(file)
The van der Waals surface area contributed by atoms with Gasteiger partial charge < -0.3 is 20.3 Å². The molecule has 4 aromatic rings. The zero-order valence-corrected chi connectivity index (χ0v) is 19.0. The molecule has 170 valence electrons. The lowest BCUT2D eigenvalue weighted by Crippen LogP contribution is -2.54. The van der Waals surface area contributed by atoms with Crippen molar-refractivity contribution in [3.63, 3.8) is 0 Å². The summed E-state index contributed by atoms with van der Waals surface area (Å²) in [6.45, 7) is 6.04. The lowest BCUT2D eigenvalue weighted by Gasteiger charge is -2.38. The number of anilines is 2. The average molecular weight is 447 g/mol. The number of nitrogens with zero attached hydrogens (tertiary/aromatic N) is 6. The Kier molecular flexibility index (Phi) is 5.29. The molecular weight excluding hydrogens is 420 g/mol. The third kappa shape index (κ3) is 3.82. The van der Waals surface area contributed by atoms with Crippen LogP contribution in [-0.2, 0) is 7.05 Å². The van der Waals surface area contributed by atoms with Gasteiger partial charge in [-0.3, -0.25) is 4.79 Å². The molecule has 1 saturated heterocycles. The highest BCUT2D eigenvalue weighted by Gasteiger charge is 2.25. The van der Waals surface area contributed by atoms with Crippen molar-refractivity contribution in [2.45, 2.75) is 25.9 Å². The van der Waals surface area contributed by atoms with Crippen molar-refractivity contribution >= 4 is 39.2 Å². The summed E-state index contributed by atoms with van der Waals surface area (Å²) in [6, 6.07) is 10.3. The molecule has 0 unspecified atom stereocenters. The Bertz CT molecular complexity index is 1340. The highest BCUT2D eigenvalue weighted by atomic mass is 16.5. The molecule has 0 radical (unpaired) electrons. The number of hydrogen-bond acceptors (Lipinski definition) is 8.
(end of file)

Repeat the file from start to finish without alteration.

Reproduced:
The van der Waals surface area contributed by atoms with Gasteiger partial charge < -0.3 is 20.3 Å². The molecule has 4 aromatic rings. The zero-order valence-corrected chi connectivity index (χ0v) is 19.0. The molecule has 170 valence electrons. The lowest BCUT2D eigenvalue weighted by Crippen LogP contribution is -2.54. The van der Waals surface area contributed by atoms with Crippen molar-refractivity contribution in [3.63, 3.8) is 0 Å². The summed E-state index contributed by atoms with van der Waals surface area (Å²) in [6.45, 7) is 6.04. The lowest BCUT2D eigenvalue weighted by Gasteiger charge is -2.38. The number of anilines is 2. The average molecular weight is 447 g/mol. The number of nitrogens with zero attached hydrogens (tertiary/aromatic N) is 6. The Kier molecular flexibility index (Phi) is 5.29. The molecular weight excluding hydrogens is 420 g/mol. The third kappa shape index (κ3) is 3.82. The van der Waals surface area contributed by atoms with Crippen LogP contribution in [-0.2, 0) is 7.05 Å². The van der Waals surface area contributed by atoms with Gasteiger partial charge in [-0.3, -0.25) is 4.79 Å². The molecule has 1 saturated heterocycles. The highest BCUT2D eigenvalue weighted by Gasteiger charge is 2.25. The van der Waals surface area contributed by atoms with Crippen molar-refractivity contribution in [2.45, 2.75) is 25.9 Å². The van der Waals surface area contributed by atoms with Crippen molar-refractivity contribution >= 4 is 39.2 Å². The summed E-state index contributed by atoms with van der Waals surface area (Å²) in [6, 6.07) is 10.3. The molecule has 0 unspecified atom stereocenters. The Bertz CT molecular complexity index is 1340. The highest BCUT2D eigenvalue weighted by atomic mass is 16.5. The molecule has 0 radical (unpaired) electrons. The number of hydrogen-bond acceptors (Lipinski definition) is 8.